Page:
## Monday, 26 October 2015

### Carnes's life span distribution

In a paper by Carnes et. al, a simple parametric, but realistic life span distribution is given, and here I show how you can sample from it. In addition, assuming a demographic equilibrium, the age of individuals will have a particular distribution. I will show what this distribution is, and again how to sample from it. Sampling ages instead of lifespans might be useful for initiating simulations. I model epidemics, and I want my disease free (a.k.a. virgin) population to have the 'right' age distribution.
The life span distribution has hazard $\lambda(a) = e^{u_1 a + v_1} + e^{u_2 a + v_2}\,.$ Typical parameters are given by $$u_1 = 0.1$$, $$v_1 = -10.5$$, $$u_2 = -0.4$$, and $$v_2 = -8$$, so that infants have a slightly increased hazard of dying, and after the age of 60, the hazard rapidly starts to grow, until it becomes exceedingly large around $$a = 100$$.
The survival function $$S(a) = {\rm Pr}(A > a)$$, where $$A$$ is the random variable denoting 'age at death' is given by $$S(a) = e^{-\Lambda(a)}$$, with $$\Lambda(a) := \int_0^a \lambda(a')da'$$ denoting the cumulative hazard. The cumulative hazard $$\Lambda$$ is easily calculated: $\Lambda(a) = \frac{e^{v_1}}{u_1}(e^{u_1 a}-1) + \frac{e^{v_2}}{u_2}(e^{u_2 a}-1)\,,$ but its inverse, or the inverse of the survival function is more difficult to calculate.
We need the inverse of $$S$$, because sampling random deviates typically involves uniformly sampling a number $$u\in [0,1)$$. The number $$S^{-1}(u)$$ is then the desired deviate.

In a future post, I will show how to use the GNU Scientific Library (GSL) to sample deviates from $$A$$.

Suppose that the birth rate $$b$$ in our population is constant. A PDE describing the population is given by $\frac{\partial N(a,t)}{\partial t} + \frac{\partial N(a,t)}{\partial a} = -\lambda(a)N(a,t)\,,$ where $$N(a,t)$$ is the number (density) of individuals of age $$a$$, alive at time $$t$$. The boundary condition (describing birth) is given by $N(0,t) = b$ When we assume that the population is in a demographic equilibrium, the time derivative with respect to $$t$$ vanishes, and we get an ODE for the age distribution: $\frac{\partial N(a)}{\partial a} = -\lambda(a) N(a)\,,\quad N(0) = b\,,$ where we omitted the variable $$t$$. This equation can be solved: $\frac{1}{N}\frac{\partial N}{\partial a} = \frac{\partial \log(N)}{\partial a} = -\lambda(a) \implies N(a) = c \cdot e^{-\Lambda(a)}$ for some constant $$c$$. Since $$b = N(0) = c \cdot e^{-\Lambda(0)} = c$$, we have $N(a) = b\cdot e^{-\Lambda(a)}\,.$ Hence, we now know the PDF of the age distribution (up to a constant). Unfortunately, we can't get a closed form formula for the CDF, let alone invert it. Therefore, when we want to sample, we need another trick. I've used a method from Numerical Recipies in C. It involves finding a dominating function of the PDF, with an easy, and easily invertible, primitive.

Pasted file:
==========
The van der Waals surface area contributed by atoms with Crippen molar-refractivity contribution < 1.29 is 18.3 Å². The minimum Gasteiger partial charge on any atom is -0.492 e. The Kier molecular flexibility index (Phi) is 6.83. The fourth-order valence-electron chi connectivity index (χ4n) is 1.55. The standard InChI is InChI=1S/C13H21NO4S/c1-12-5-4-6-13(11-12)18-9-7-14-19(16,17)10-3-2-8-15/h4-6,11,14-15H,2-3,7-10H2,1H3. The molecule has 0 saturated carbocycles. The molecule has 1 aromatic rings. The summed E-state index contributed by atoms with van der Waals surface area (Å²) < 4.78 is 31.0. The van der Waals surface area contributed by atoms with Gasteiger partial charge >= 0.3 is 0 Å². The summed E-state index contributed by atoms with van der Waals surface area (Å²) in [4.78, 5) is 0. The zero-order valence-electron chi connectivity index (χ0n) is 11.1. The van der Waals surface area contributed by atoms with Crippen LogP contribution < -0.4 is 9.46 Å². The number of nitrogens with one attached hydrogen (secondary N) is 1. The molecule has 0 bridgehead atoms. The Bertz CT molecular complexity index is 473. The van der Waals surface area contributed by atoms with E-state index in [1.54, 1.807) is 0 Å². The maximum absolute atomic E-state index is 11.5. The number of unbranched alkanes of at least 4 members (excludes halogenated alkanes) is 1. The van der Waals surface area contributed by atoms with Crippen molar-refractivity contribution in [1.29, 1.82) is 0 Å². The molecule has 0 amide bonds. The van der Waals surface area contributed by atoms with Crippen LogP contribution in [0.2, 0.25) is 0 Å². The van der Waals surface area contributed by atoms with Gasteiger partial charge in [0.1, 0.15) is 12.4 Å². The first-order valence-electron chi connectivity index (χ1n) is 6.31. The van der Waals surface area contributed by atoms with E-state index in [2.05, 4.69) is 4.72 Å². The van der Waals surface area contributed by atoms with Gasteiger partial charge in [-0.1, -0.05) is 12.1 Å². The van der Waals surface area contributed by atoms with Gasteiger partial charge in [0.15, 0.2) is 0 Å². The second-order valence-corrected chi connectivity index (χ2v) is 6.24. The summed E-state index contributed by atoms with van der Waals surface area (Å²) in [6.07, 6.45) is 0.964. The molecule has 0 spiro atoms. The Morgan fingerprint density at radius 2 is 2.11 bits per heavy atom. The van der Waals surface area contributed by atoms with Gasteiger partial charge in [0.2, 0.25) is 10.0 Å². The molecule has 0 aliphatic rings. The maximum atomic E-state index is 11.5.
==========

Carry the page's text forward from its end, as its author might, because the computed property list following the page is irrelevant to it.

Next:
Let's just assume that $$b = 1$$, so that the objective PDF is $$N(a) = e^{-\Lambda(a)}$$. Please notice that $$N$$ is not a proper PDF, since, in general, the expectation won't be $$1$$. We need to find a simple, dominating function for $$N$$. A stepwise defined function might be a good choice, since the hazard is practically zero when the age is below $$50$$, and then increases rapidly. We first find a comparison cumulative hazard $$\tilde{\Lambda}$$ that is dominated by the actual cumulative hazard $$\Lambda$$. Many choices are possible, but one can take for instance $\tilde{\Lambda}(a) = \left\{ \begin{array}{ll} 0 & \mbox{if } a < a_0 \\ \lambda(a^{\ast})\cdot (a-a_0) & \mbox{otherwise} \end{array}\right.$ where $a_0 = a^{\ast} - \frac{\Lambda(a^{\ast})}{\lambda(a^{\ast})}\,.$ The constant $$a_0$$ is chosen such that the cumulative hazards $$\Lambda$$ and $$\tilde{\Lambda}$$ are tangent at $$a^{\ast}$$.
Since $$\Lambda$$ dominates $$\tilde{\Lambda}$$, the survival function $$\tilde{S}$$ defined by $$\tilde{S}(a) = e^{-\tilde{\Lambda}(a)}$$ dominates $$S$$. It is easy to find the inverse of $$a\mapsto\int_0^a \tilde{S}(a')da'$$, and hence we can easily sample random deviates from the age distribution corresponding to $$\tilde{\Lambda}$$. In order to sample from the desired age distribution, one can use a rejection method: (i) sample an age $$a$$ from the easy age distribution. (ii) compute the ratio $$r = S(a)/\tilde{S}(a) \leq 1$$. (iii) sample a deviate $$u \sim \mbox{Uniform}(0,1)$$. (iv) accept the age $$a$$ when $$u \leq r$$, and reject $$a$$ otherwise. Repeat these steps until an age $$a$$ was accepted.

The only thing we still need to do, is to find a good value for $$a^{\ast}$$. To make the sampler as efficient as possible, we want to minimize the probability that we have to reject the initially sampled age $$a$$ from $$S$$. This boils down to minimizing $\int_0^{\infty} \tilde{S}(a)da = a_0 + \frac{1}{\lambda(a^{\ast})} = a^{\ast} + \frac{1 - \Lambda(a^{\ast})}{\lambda(a^{\ast})}\,.$ The derivative of $$a^{\ast} \mapsto \int_0^{\infty} \tilde{S}(a)da$$ equals $\frac{(\Lambda(a^{\ast}) - 1)\lambda'(a^{\ast})}{\lambda(a^{\ast})^2}$ and thus, we find an extreme value for $$\int_0^{\infty} \tilde{S}(a)da$$ when $$\Lambda(a^{\ast}) = 1$$ or when $$\lambda'(a^{\ast}) = \frac{d\lambda}{da^{\ast}} = 0$$. The second condition can only correspond to a very small $$a^{\ast}$$, and therefore will not minimize $$\int_0^{\infty} \tilde{S}(a)da$$. Hence, we have to solve $$\Lambda(a^{\ast}) = 1$$. When we ignore the second term of $$\Lambda$$, we find that: $a^{\ast} = \log(1 + u_1 \exp(-v_1))/u_1$